Rick and Morty S6E2: “Rick: A Mort Well Lived” — 2 Blips 2 Chitz

Rick and Summer argue as aliens attack the arcade in the background.

The following contains spoilers for Rick and Morty S6E2 “Rick: A Mort Well Lived”

We were off to a great start with Rick and Morty last week, and S6E2 “Rick: A Mort Well Lived” absolutely continues that momentum with an episode that seems to point at a season that will be striking a more delicate balance between the elements that have divided some fans. It’s a fun, creative and thematically interesting episode. 

“Rick: A Mort Well Lived” opens with a shopowner berating a group of teenagers…and they all sound exactly like Morty, with generic shopowner and teenage dialogue. It turns out that the reason for that is during a session of the virtual reality game Roy: A Life Well Lived at the Dave & Buster’s-style Blips and Chitz, the arcade was taken over by terrorists, causing the game to split Morty into every single non-playable character in the game. Rick has jacked in as Roy, the player character, to rescue his grandson and the billions of splintered pieces of his psyche scattered across the game. 

Outside of the game, Summer is tasked with facing off against the terrorists, e.g. “Doing a Die Hard.” Part of the joke here is that Die Hard is such a established touchstone of action movies, every universe has their own Die Hard with the same plot. As Summer does her Die Hard, the terrorists, having seen Die Hard, think they know what to expect. But Summer, having not seen Die Hard, is improvising, which is even more Die Hard than the Die Hard the terrorists are expecting her to do. Shortly after, the terrorist leader surmises that Summer hates Die Hard, making her “The ultimate McClane.”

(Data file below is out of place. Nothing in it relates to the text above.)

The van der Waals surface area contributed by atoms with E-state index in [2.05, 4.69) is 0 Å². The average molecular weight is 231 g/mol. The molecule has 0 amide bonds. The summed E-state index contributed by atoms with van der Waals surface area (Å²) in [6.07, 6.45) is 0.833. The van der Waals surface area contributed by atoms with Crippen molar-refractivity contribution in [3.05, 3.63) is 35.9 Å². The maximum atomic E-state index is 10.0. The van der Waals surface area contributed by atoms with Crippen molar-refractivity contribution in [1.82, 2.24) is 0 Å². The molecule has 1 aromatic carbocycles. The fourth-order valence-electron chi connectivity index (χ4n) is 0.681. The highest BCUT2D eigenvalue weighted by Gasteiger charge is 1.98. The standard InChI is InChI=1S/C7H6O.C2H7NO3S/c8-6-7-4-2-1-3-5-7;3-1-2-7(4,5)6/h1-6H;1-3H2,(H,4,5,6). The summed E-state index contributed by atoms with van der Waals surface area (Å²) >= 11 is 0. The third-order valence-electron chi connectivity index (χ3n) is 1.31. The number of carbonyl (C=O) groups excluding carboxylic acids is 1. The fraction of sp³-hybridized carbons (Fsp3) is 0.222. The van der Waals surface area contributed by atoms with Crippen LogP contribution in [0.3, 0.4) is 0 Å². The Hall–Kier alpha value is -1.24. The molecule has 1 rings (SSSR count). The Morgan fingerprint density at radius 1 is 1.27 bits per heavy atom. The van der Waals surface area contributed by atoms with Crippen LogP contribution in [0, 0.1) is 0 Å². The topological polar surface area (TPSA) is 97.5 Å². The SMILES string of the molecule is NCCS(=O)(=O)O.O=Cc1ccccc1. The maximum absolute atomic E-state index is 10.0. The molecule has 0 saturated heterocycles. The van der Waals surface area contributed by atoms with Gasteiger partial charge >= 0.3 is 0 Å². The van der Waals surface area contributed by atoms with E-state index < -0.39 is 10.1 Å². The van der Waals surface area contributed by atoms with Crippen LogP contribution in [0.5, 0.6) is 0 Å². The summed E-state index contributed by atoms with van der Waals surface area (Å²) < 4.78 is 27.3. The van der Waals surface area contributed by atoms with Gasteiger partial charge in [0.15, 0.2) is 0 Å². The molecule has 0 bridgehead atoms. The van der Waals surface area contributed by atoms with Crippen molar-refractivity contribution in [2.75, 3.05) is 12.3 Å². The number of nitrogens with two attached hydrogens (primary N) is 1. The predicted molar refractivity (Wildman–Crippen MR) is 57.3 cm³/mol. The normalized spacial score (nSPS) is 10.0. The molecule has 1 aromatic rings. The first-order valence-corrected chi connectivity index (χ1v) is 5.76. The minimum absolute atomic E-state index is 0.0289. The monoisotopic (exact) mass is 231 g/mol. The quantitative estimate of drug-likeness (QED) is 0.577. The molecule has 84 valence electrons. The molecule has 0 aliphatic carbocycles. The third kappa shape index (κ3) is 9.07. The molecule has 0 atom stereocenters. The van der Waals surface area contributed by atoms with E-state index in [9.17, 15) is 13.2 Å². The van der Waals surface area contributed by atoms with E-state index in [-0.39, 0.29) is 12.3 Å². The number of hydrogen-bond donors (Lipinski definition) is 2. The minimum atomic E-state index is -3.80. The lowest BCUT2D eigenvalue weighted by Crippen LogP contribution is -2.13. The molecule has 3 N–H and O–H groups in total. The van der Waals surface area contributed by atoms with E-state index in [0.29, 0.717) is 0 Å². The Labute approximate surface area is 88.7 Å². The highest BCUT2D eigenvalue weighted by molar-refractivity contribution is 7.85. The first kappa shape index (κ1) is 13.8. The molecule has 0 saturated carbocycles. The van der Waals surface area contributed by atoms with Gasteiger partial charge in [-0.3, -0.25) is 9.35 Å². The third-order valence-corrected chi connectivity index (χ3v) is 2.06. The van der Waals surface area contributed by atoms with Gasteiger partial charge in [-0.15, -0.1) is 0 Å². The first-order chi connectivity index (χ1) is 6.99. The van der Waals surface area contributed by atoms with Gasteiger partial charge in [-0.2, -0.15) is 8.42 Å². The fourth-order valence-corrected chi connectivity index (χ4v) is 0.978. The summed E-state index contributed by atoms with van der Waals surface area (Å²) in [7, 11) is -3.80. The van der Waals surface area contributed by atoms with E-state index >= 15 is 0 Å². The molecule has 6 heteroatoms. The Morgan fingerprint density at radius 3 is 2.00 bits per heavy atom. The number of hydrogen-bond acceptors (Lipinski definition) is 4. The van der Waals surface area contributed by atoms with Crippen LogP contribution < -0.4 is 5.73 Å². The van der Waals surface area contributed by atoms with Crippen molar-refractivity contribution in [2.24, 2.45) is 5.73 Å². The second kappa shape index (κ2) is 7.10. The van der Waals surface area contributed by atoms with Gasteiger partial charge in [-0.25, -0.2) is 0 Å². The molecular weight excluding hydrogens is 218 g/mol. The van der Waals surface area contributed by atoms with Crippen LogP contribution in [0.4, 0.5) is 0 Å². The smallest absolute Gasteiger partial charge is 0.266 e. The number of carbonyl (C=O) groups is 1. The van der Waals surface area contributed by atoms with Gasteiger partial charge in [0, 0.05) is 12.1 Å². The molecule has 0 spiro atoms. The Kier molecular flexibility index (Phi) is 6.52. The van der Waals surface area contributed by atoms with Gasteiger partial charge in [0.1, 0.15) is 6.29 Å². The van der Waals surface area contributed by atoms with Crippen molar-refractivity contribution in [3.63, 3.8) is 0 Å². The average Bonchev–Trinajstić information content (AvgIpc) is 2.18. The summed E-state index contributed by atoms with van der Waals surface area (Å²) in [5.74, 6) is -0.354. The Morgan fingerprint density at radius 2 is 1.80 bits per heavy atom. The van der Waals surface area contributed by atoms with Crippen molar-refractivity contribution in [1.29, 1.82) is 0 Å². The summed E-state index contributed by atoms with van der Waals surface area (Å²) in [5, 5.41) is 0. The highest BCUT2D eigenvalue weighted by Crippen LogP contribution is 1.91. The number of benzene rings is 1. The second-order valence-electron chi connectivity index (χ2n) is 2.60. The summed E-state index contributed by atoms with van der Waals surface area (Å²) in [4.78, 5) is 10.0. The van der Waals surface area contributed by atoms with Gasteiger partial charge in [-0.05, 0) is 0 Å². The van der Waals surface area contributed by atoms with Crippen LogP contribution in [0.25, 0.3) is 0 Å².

“Rick: A Mort Well Lived” is a very fun episode, both in how it pokes fun at Die Hard as well as in how it frames Rick’s mission: the five billion Mortys in the game are treating Rick’s attempts to save them as a metaphor, and see Rick as forming a cult. Soon, the Mortys are styling their hair and dressing like Morty, singing Rick’s praise in song. Rick becomes progressively more exasperated as he tries to explain that, yes, while he is delivering a message, and yes, they all must ascend to higher plane for their salvation, he is not starting a cult. 

Summer and an alien tumble off of a ledge.

And yet, Rick basically is forming a cult, trying to gather as many Mortys as he can to fly them all out to the edge of the game map and reset the game, saving Morty–yet he is content to leave behind 8% of the Mortys, those that don’t trust Rick. Marta, who is Rick’s right-hand Morty in the game, comes to understand that the 8% of those Mortys are the part of real-world Morty that doesn’t trust Rick—who resents that Rick seems unable to express love and affection for his grandkid, and who is only doing this to continue to use Morty as cannon fodder for his misadventures.